Vote for your favourite or comment using the forms at the foot of the page.
This will be our last pick of the pops for a while. We need to make time for a book we’re working on, so we won’t continue to update this website every month. Instead, we’ll simply add new biographies when we have them. In the meantime, we give you six of our all-time favourites from across Europe.
Marisol: Corazón contento
In 1960, at the age of 12, Marisol became a star of Spanish cinema. Plenty of frothy records were issued to cash in on her film appearances, but it wasn’t until the late 1960s that she became a serious singer. Our choice, 1968’s Corazón contento, proved the starting point of her musical makeover. As Pepa Flores, the singer made a successful transition to a full-time acting career in the mid-1970s.
France Gall: Made in France
The first time ever we heard France Gall perform was when we caught her performance at the 1965 Eurovision song contest with Poupée de cire, poupée de son. Written by Serge Gainsbourg, the song romped to victory. Years later, we bought a compilation of Ms Gall’s greatest hits out of curiosity and kick-started our love affair with Gallic girl pop. Our pick is a highlight of her 1968 LP.
Samantha Jones: Don’t come any closer
Liverpool’s Samantha Jones was one of the singers who convinced us that there might be even more to British pop than Sandie and Lulu, who we adore. We were captivated by the drama of this song from Charles Blackwell. With its haunting tune and Sam’s mesmerising vocal delivery, it amazes us that it flopped upon release in 1965. We still get goosebumps 50 years later.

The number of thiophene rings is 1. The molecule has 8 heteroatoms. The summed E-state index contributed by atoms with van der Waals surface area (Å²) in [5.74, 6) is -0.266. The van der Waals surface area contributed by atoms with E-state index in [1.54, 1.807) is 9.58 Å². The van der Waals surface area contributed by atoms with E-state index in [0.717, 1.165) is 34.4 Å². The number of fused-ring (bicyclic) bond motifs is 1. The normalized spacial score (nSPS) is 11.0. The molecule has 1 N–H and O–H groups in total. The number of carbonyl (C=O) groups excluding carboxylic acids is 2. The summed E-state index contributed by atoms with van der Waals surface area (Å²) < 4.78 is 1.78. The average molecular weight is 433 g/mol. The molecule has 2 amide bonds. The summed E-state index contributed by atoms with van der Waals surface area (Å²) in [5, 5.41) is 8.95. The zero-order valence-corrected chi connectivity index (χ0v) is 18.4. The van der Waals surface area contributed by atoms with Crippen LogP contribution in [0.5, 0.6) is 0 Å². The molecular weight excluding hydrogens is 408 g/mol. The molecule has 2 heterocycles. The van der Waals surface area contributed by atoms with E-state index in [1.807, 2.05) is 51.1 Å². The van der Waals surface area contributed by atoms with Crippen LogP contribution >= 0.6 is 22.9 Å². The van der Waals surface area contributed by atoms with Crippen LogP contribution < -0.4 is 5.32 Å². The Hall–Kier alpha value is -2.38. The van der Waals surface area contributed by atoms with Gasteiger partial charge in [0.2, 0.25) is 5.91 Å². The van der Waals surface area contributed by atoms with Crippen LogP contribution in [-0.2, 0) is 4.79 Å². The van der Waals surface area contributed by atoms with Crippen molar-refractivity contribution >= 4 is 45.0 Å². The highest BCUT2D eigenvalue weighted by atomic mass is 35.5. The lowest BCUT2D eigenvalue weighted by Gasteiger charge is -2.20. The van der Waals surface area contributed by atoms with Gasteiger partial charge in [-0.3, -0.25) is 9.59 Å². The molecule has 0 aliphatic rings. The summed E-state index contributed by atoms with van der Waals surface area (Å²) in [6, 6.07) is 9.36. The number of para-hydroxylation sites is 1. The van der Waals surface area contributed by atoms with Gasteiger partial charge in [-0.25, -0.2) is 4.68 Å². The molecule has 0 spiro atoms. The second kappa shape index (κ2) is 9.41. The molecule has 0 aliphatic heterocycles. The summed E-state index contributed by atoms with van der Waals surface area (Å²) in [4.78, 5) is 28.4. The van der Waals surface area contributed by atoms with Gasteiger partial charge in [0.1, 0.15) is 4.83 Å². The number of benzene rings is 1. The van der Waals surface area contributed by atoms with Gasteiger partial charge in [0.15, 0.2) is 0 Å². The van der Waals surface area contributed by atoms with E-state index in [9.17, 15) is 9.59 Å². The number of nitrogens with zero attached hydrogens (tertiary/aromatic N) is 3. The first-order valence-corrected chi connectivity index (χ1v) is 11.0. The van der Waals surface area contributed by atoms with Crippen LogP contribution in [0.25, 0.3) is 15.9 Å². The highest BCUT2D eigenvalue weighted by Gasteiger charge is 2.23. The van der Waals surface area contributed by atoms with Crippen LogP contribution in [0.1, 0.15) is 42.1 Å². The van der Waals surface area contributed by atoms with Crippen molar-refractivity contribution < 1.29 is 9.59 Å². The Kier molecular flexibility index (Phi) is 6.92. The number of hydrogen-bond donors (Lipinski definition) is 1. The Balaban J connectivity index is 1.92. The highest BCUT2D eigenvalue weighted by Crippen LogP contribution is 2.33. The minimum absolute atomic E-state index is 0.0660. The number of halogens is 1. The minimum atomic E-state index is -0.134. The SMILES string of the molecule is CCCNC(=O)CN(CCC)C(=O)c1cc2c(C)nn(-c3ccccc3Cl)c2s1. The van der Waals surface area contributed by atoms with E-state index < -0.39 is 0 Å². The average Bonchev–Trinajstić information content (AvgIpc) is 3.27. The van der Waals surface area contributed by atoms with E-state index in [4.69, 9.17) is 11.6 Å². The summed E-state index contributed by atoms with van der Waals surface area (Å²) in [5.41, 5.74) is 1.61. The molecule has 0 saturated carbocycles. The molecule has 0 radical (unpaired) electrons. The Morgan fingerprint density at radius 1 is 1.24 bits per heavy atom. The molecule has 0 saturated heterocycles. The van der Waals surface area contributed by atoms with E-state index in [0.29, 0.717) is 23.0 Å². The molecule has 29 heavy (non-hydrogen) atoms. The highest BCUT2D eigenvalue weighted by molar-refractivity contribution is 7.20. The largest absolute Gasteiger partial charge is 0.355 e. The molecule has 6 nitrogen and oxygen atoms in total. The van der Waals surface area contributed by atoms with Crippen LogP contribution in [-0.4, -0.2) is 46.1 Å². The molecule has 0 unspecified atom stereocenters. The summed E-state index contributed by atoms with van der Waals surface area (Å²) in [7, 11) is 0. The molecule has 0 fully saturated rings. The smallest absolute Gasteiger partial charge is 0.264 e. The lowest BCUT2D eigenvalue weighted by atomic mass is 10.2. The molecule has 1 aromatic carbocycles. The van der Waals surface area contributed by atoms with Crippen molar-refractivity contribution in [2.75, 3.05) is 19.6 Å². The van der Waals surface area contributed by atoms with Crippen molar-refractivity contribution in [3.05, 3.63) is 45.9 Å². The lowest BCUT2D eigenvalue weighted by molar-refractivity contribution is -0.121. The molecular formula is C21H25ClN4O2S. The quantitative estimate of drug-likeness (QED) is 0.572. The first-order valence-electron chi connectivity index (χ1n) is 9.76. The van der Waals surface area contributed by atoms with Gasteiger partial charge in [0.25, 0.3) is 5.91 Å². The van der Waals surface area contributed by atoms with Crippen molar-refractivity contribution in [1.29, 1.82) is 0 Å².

Rita Pavone: Il geghegè
Italian star Rita Pavone was something of a livewire on stage – as the dance routine she used to promote this song would prove. Check the video on YouTube – it’s terrific. This song was the theme tune to the Studio uno TV show. The 45 made Italy’s top five in May 1966 and is regarded by many as one of the country’s best beat records.
Sarolta Zalatnay: Fekete beat
Such was the popularity of Sarolta Zalatnay in her Hungarian homeland that she even came to the attention of record execs in Britain. In 1967, London’s Island label issued a 45 of her performing Jamaican star Jackie Edwards’ Open your hands. President also recorded her two years later. For us, though, 1969’s groovy Fekete beat, with its brass section by group Metro, was her finest moment.
Marion: Er ist wieder da
If you thought all German records of the 1960s were relentlessly cheery, oompah-styled nonsense, think again. This song by Flensburg-born Marion (later known as Marion März) bucked the trend. Its plaintive vocals, set to a downbeat backing, shot up the German charts and set the tone for much of the singer’s recording career. Even Paul McCartney was won over.